Congress-NCP can't live with or without each other
In the third week of June, CM Prithviraj Chavan was on the brink of losing his chair, thanks to NCP’s pressure tactics and manoeuvrings in Delhi. But in a refreshing display of solidarity, the Congress high command stood solidly behind him. When sulking industries minister Narayan Rane tendered his resignation on July 21 over his unhappiness with CM’s leadership, the high command backed Chavan yet again, and wheedled Rane into relenting.
After the crisis, Chavan said he would lead Congress from the front, into the state assembly elections. But there is doubt over how much scope he has to do that. The Congress high command has now forced Chavan to work with five different committees, appointed for the elections. Rane will head the state campaign committee, with Chavan a mere member in it. This implies that the party leadership is either unsure of CM’s leadership, or cannot ignore his detractors.
On the issue of reservation to the Dhangar community, NCP put Chavan in a spot. Last Wednesday, the CM announced that the cabinet had decided to forward a recommendation to create a third schedule in the Const-itution to offer reservations to Dhangars, on par with the SC and the ST. But on Saturday, NCP chief Sharad Pawar distanced himself from the cabinet’s decision, saying that his party did not support the third schedule to offer reservation to the Dhangars.
In distancing himself from the decision, Pawar seemed to forget that his party ministers, led by nephew and Deputy CM Ajit Pawar, were part of the state cabinet’s decision that recommended the creation of a third schedule for the Dhangars. In trying to snub Chavan, Pawar Sr ended up going against ministers of his own party. Such instances of open dissension between NCP and Cong have been coming thick and fast for a while now.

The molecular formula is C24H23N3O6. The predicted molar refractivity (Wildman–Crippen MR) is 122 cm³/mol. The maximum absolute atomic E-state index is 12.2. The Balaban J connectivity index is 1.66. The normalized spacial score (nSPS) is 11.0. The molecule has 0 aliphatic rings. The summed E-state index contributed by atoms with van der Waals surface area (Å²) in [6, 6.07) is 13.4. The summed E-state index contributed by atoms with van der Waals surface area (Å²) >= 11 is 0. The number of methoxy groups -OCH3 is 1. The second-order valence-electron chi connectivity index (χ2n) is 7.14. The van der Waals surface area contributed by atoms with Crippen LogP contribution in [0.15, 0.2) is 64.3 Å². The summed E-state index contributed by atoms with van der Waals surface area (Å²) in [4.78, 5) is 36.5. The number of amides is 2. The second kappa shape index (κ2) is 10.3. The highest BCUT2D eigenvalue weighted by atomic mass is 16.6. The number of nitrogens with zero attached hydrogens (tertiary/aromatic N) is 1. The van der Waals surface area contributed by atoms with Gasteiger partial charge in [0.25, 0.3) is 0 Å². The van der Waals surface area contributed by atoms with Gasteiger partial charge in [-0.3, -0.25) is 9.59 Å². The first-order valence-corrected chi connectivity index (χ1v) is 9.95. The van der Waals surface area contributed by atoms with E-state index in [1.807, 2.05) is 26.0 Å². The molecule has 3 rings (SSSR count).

Even Chavan does not mince his words about the NCP. On Friday, during a tour of infrastructural projects given to the media, the CM said projects planned by MSRDC lacked financial backing. He mentioned passenger water transport in particular, which has been awaiting clearance from a cabinet committee on infrastructure since August 2012. The MSRDC, which is headed by NCP Minister Jaidatta Kshirsagar, made several attempts to take up projects, and in one meeting, the CM asked CIDCO and MMRDA, which work directly under him, to share funds with them for the water transport project. These bodies, however, clearly told MSRDC that the funds wouldn’t be interest-free amounts, but come as a loan, with interest charged at 9%. This led to a deadlock.
While answering a motion in the state legislature during the Monsoon Session in June last year, the CM said a traffic data study for the eastern waterways project was being verified. For the western waterway project, MMRDA is yet to communicate its willingness for 33% share, was the reply. Both the Congress and the NCP forget that Mumbaikars, who are deprived of an alternative mode of transport, are not interested in such political skullduggery. The project, pegged at Rs 1,700 cr in 2012, has risen manifold now. Such attempts to score points do not inspire faith in the Cong-NCP alliance, which has been ruling the state since 1999.
In another twist, several Congress-appointed panels are headed by senior party men who have reservations about Chavan’s style of working. Not just Narayan Rane, Ashok Chavan and his loyalists have also been vociferous in their opposition to Chavan. Now, both Rane and Ashok Chavan are expected to cooperate with him. Senior leader Sushilkumar Shinde’s appoi-ntment as head of manifesto committee is quite inexplicable. During his tenure as the CM, Shinde had announced free power supply to farmers, and even ensured that bills with zero amounts were sent by the state power utility, before the 2004 general elections to assembly. This trick kept the Congress-NCP in power, but Shinde was denied another term and shunted to Hyderabad as governor of Andhra Pradesh. Vilasrao Deshmukh, who succeeded him, refused to continue free power supply to farmers, saying that promises made during elections are not necessarily meant to be fulfilled. Now, the same Shinde will draft a manifesto for Cong, which will later become a joint manifesto of Cong-NCP.
The writer is Political Editor of mid-day